Sears Contractor Saw 21833

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Review by GeorgeK posted 01-14-2011 06:19 AM 11286 views 1 time favorited 14 comments Add to Favorites Watch
Sears Contractor Saw 21833 No-picture-s No-picture-s Click the pictures to enlarge them

I think I’ve read most of the postings on the 21833. Picked mine up today. Based on what I’d read I expected a big forklift or crane to appear but there was just this little guy pushing a hand truck. He and a buddy pushed it up on the trailer and away we went. Off loading it was a breeze. Backed it up to my shop door and a couple of us carefully lowered it to my hand truck and wheeled it into the shop.

Getting all the parts out of the box was a pain because you have to break up the Styrofoam to get to the table. Noticed the motor was at a strange angle and concluded the master trunnion was broken in half. The box did not seem damaged, but it apparently was dropped in handling. The sales guy I talked to had assembled the floor display and he did not seem surprised the cast iron trunnion was broken. He offered to order a new trunnion but not install it. No way! Sears agreed to replace the saw but I have to haul it back to the store first.

This Sears model 21833 appears to be the same as the Rigid 4512 and the Porter Cable PCB270TS. So unless I want to pay more I’ll have to make this deal work. At this point, my attitude is “Stuff Happens”. Until I receive the replacement I’ll just keep using my old reliable Craftsman 10” saw that cost $100 8 years ago.

More on the alignment stuff later. Thanks for all the info on the alignment of this saw. Forewarned is forearmed. Any tips to make the assembly easier will be appreciated…

View GeorgeK's profile


4 posts in 3498 days

14 comments so far

View Marc's profile


101 posts in 3817 days

#1 posted 01-14-2011 03:06 PM

I have this same saw and I am happy with it. It’s too bad you got a busted one to start with but I like your “stuff happens” attitude about it. You’ve probably already seen it, but check out my comment and Jei’son’s on his post here for some assembly tips. I hope when the replacement comes you’ll be happier with your purchase.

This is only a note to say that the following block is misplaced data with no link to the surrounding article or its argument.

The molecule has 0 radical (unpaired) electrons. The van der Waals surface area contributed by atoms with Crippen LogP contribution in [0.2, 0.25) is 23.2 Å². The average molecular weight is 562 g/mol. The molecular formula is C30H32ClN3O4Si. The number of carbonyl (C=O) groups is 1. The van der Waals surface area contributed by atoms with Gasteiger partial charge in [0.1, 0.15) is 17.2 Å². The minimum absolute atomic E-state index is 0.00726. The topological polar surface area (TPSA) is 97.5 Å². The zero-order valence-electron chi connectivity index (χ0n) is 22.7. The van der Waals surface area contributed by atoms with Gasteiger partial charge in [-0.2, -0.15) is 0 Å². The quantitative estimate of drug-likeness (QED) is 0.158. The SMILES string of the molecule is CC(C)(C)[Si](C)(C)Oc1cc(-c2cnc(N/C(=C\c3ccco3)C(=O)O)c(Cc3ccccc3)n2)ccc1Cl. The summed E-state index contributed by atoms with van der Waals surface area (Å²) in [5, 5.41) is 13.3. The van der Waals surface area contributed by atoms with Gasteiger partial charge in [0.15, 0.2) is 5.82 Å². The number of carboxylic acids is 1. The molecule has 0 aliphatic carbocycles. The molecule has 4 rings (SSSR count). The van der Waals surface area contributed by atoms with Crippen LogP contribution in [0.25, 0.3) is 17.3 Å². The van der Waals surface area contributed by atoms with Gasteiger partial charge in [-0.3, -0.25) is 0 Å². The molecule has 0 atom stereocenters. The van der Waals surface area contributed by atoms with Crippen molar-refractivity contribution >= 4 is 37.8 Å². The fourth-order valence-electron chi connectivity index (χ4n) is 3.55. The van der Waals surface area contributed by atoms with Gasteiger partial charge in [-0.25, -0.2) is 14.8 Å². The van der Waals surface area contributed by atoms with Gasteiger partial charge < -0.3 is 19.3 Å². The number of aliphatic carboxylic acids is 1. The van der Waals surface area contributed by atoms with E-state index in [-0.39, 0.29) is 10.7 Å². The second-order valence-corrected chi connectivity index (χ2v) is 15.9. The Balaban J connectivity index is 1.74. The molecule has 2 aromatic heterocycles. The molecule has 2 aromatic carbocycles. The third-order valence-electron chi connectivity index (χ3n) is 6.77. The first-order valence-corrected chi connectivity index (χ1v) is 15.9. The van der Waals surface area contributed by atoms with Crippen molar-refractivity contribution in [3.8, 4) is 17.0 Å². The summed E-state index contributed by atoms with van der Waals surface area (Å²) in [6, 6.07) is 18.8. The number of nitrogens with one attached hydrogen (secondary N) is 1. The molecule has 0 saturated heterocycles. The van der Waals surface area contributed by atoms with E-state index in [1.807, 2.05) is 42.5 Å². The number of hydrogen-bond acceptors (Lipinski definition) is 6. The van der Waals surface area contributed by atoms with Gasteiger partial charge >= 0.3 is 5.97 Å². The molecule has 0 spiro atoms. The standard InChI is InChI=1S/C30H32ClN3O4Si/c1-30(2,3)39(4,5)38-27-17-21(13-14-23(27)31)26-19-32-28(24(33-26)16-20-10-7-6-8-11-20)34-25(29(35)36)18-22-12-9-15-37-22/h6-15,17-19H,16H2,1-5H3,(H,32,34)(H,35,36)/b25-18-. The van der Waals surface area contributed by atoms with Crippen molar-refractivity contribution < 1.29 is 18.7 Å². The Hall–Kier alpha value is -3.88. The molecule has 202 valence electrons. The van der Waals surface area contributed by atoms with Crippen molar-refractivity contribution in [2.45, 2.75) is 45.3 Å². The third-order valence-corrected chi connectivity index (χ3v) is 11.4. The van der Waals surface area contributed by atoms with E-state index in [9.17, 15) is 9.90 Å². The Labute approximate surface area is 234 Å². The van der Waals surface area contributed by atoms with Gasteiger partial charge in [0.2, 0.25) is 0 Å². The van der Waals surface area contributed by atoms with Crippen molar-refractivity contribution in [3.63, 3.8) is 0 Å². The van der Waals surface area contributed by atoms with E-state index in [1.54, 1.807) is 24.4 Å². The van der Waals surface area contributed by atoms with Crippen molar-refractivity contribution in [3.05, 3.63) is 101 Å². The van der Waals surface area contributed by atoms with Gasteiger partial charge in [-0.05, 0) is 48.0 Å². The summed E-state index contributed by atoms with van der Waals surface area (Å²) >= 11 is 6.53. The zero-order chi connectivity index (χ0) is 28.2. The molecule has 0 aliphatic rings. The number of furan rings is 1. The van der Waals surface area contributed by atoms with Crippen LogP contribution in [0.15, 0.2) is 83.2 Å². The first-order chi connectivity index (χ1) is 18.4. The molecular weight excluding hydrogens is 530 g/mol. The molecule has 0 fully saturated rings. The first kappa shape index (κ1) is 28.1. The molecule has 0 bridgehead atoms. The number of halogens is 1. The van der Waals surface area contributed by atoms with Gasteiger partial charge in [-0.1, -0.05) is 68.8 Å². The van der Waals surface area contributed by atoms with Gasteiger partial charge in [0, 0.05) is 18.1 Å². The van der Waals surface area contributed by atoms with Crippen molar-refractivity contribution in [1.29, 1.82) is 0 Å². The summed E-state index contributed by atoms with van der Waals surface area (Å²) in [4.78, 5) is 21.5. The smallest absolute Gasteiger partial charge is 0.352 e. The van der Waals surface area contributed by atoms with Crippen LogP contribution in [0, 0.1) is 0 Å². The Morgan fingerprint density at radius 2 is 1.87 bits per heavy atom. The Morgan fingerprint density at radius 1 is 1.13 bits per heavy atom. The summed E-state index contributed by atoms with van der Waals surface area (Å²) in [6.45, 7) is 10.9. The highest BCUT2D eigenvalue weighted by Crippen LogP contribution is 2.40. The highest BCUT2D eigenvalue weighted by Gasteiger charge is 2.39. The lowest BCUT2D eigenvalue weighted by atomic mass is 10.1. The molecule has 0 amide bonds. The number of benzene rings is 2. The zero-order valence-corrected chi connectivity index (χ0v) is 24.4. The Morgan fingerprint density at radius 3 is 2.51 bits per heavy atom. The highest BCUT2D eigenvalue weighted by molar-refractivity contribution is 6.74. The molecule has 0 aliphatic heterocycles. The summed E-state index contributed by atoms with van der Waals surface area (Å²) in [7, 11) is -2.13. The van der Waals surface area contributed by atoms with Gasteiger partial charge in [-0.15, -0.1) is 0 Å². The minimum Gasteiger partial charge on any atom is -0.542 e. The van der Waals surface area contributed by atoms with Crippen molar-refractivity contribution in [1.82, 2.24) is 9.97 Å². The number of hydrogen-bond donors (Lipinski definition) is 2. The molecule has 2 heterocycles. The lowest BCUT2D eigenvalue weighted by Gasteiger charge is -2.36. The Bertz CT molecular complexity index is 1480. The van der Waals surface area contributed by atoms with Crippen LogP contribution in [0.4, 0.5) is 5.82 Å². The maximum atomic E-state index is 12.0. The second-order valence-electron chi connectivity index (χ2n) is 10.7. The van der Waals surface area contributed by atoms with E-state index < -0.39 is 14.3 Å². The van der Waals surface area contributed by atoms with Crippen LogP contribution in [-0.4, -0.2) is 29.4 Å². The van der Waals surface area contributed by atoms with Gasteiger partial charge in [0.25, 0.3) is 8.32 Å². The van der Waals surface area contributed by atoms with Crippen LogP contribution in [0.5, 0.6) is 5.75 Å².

-- Marc,

View Jimi_C's profile


507 posts in 4043 days

#2 posted 01-14-2011 03:27 PM

Sorry you got a DoA, but I would have liked to see a review after you got the replacement, as you’re really reviewing Sears shipping quality instead of the saw. At least their service was good and they’re giving you a replacement with no arguments – so it’s more of an annoyance than anything.

-- The difference between being defeated and admitting defeat is what makes all the difference in the world - Upton Sinclair, "The Jungle"

View knotscott's profile


8382 posts in 4183 days

#3 posted 01-14-2011 10:50 PM

Yeah, that’s a bummer about the damage. This situation probably would have made for a better post than a review, because you still don’t really know how the saw works yet.

For clarification, the 21833 and R4512 are both made by Dayton AFAIK, and are about identical from what I can tell. I don’t believe the PCB270TS is the same saw though, as it has a different trunnion system, different fence, different handwheel mechanisms, and different body, etc….basically a different saw. Not sure who makes it, but it sure has a lot in common with the former Hitachi C10FL that Lowe’s replaced with the PCB270.

If Sears doesn’t resolve things to your satisfaction, you might give some thought to the Steel City 35990C ($600 shipped from Amazon). That’s essentially the same saw as the former R4511 made by Steel City, but has a cast iron top and wings instead of granite. It’s also available as the 35990”G” with granite top for $80 more.